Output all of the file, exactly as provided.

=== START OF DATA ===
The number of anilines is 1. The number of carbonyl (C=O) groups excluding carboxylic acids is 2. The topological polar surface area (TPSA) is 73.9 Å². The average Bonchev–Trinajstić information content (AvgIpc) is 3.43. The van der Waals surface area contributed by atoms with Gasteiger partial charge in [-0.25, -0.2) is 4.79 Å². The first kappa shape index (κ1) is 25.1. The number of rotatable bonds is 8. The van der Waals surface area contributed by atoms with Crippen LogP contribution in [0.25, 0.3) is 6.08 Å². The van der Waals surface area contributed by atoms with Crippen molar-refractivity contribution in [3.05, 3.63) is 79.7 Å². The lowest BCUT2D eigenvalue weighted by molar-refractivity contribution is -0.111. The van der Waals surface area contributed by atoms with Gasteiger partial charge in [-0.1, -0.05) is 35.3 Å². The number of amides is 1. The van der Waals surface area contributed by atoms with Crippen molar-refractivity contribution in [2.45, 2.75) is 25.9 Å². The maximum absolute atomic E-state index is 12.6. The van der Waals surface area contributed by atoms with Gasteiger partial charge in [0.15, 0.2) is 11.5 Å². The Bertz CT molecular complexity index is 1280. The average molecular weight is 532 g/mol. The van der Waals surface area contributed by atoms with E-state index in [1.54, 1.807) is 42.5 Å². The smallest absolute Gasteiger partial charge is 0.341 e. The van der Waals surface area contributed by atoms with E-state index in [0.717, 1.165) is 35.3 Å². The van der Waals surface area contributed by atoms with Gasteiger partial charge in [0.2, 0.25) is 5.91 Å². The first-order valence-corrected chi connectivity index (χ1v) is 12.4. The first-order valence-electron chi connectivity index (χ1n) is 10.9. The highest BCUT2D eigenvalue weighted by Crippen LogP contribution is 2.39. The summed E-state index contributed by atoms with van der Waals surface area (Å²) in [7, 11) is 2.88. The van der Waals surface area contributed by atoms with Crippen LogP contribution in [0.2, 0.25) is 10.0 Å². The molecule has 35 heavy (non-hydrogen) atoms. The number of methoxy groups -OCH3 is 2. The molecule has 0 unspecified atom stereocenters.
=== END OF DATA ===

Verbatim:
The number of anilines is 1. The number of carbonyl (C=O) groups excluding carboxylic acids is 2. The topological polar surface area (TPSA) is 73.9 Å². The average Bonchev–Trinajstić information content (AvgIpc) is 3.43. The van der Waals surface area contributed by atoms with Gasteiger partial charge in [-0.25, -0.2) is 4.79 Å². The first kappa shape index (κ1) is 25.1. The number of rotatable bonds is 8. The van der Waals surface area contributed by atoms with Crippen LogP contribution in [0.25, 0.3) is 6.08 Å². The van der Waals surface area contributed by atoms with Crippen molar-refractivity contribution in [3.05, 3.63) is 79.7 Å². The lowest BCUT2D eigenvalue weighted by molar-refractivity contribution is -0.111. The van der Waals surface area contributed by atoms with Gasteiger partial charge in [-0.1, -0.05) is 35.3 Å². The number of amides is 1. The van der Waals surface area contributed by atoms with Crippen molar-refractivity contribution in [2.45, 2.75) is 25.9 Å². The maximum absolute atomic E-state index is 12.6. The van der Waals surface area contributed by atoms with Gasteiger partial charge in [0.15, 0.2) is 11.5 Å². The Bertz CT molecular complexity index is 1280. The average molecular weight is 532 g/mol. The van der Waals surface area contributed by atoms with E-state index in [1.54, 1.807) is 42.5 Å². The smallest absolute Gasteiger partial charge is 0.341 e. The van der Waals surface area contributed by atoms with E-state index in [0.717, 1.165) is 35.3 Å². The van der Waals surface area contributed by atoms with Gasteiger partial charge in [0.2, 0.25) is 5.91 Å². The first-order valence-corrected chi connectivity index (χ1v) is 12.4. The first-order valence-electron chi connectivity index (χ1n) is 10.9. The highest BCUT2D eigenvalue weighted by Crippen LogP contribution is 2.39. The summed E-state index contributed by atoms with van der Waals surface area (Å²) in [7, 11) is 2.88. The van der Waals surface area contributed by atoms with Crippen LogP contribution in [0.2, 0.25) is 10.0 Å². The molecule has 35 heavy (non-hydrogen) atoms. The number of methoxy groups -OCH3 is 2. The molecule has 0 unspecified atom stereocenters.